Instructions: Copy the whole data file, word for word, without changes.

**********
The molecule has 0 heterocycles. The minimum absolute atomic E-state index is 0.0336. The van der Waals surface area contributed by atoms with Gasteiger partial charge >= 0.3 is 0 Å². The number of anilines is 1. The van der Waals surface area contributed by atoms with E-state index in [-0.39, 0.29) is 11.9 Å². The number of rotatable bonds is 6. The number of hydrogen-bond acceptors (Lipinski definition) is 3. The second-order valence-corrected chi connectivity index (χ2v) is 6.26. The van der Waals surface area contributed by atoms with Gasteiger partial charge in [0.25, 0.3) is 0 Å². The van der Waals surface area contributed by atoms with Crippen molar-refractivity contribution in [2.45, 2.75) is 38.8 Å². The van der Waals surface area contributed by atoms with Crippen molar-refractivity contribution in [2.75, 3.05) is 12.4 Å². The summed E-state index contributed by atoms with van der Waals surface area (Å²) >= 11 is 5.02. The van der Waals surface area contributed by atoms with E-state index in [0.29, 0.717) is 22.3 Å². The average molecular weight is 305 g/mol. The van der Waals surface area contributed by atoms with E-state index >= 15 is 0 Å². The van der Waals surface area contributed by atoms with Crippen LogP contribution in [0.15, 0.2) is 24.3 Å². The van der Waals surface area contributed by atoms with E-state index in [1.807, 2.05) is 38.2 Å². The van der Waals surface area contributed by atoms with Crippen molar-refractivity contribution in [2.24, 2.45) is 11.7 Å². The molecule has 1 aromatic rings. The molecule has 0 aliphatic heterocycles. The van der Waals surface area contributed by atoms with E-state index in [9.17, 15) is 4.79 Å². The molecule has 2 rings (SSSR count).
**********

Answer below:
The molecule has 0 heterocycles. The minimum absolute atomic E-state index is 0.0336. The van der Waals surface area contributed by atoms with Gasteiger partial charge >= 0.3 is 0 Å². The number of anilines is 1. The van der Waals surface area contributed by atoms with E-state index in [-0.39, 0.29) is 11.9 Å². The number of rotatable bonds is 6. The number of hydrogen-bond acceptors (Lipinski definition) is 3. The second-order valence-corrected chi connectivity index (χ2v) is 6.26. The van der Waals surface area contributed by atoms with Gasteiger partial charge in [0.25, 0.3) is 0 Å². The van der Waals surface area contributed by atoms with Crippen molar-refractivity contribution in [2.45, 2.75) is 38.8 Å². The van der Waals surface area contributed by atoms with Crippen molar-refractivity contribution in [2.75, 3.05) is 12.4 Å². The summed E-state index contributed by atoms with van der Waals surface area (Å²) >= 11 is 5.02. The van der Waals surface area contributed by atoms with E-state index in [0.29, 0.717) is 22.3 Å². The average molecular weight is 305 g/mol. The van der Waals surface area contributed by atoms with E-state index >= 15 is 0 Å². The van der Waals surface area contributed by atoms with Crippen LogP contribution in [0.15, 0.2) is 24.3 Å². The van der Waals surface area contributed by atoms with E-state index in [1.807, 2.05) is 38.2 Å². The van der Waals surface area contributed by atoms with Crippen molar-refractivity contribution in [2.24, 2.45) is 11.7 Å². The molecule has 1 aromatic rings. The molecule has 0 aliphatic heterocycles. The van der Waals surface area contributed by atoms with E-state index in [9.17, 15) is 4.79 Å². The molecule has 2 rings (SSSR count).